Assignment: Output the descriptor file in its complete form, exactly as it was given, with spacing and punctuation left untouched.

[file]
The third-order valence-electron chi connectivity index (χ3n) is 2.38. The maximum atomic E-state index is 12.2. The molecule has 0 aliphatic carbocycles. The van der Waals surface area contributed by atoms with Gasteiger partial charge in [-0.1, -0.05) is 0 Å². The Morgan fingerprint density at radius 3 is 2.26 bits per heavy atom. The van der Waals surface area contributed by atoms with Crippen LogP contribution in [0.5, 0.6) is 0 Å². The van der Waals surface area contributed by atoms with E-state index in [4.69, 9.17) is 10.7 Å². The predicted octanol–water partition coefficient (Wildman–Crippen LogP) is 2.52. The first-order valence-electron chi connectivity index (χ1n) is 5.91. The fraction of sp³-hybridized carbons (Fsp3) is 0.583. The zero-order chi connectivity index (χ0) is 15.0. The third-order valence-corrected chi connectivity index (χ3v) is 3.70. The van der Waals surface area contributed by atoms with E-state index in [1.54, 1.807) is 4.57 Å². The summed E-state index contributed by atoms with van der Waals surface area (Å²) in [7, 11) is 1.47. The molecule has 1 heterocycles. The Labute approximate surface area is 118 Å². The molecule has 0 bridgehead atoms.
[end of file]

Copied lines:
The third-order valence-electron chi connectivity index (χ3n) is 2.38. The maximum atomic E-state index is 12.2. The molecule has 0 aliphatic carbocycles. The van der Waals surface area contributed by atoms with Gasteiger partial charge in [-0.1, -0.05) is 0 Å². The Morgan fingerprint density at radius 3 is 2.26 bits per heavy atom. The van der Waals surface area contributed by atoms with Crippen LogP contribution in [0.5, 0.6) is 0 Å². The van der Waals surface area contributed by atoms with E-state index in [4.69, 9.17) is 10.7 Å². The predicted octanol–water partition coefficient (Wildman–Crippen LogP) is 2.52. The first-order valence-electron chi connectivity index (χ1n) is 5.91. The fraction of sp³-hybridized carbons (Fsp3) is 0.583. The zero-order chi connectivity index (χ0) is 15.0. The third-order valence-corrected chi connectivity index (χ3v) is 3.70. The van der Waals surface area contributed by atoms with E-state index in [1.54, 1.807) is 4.57 Å². The summed E-state index contributed by atoms with van der Waals surface area (Å²) in [7, 11) is 1.47. The molecule has 1 heterocycles. The Labute approximate surface area is 118 Å². The molecule has 0 bridgehead atoms.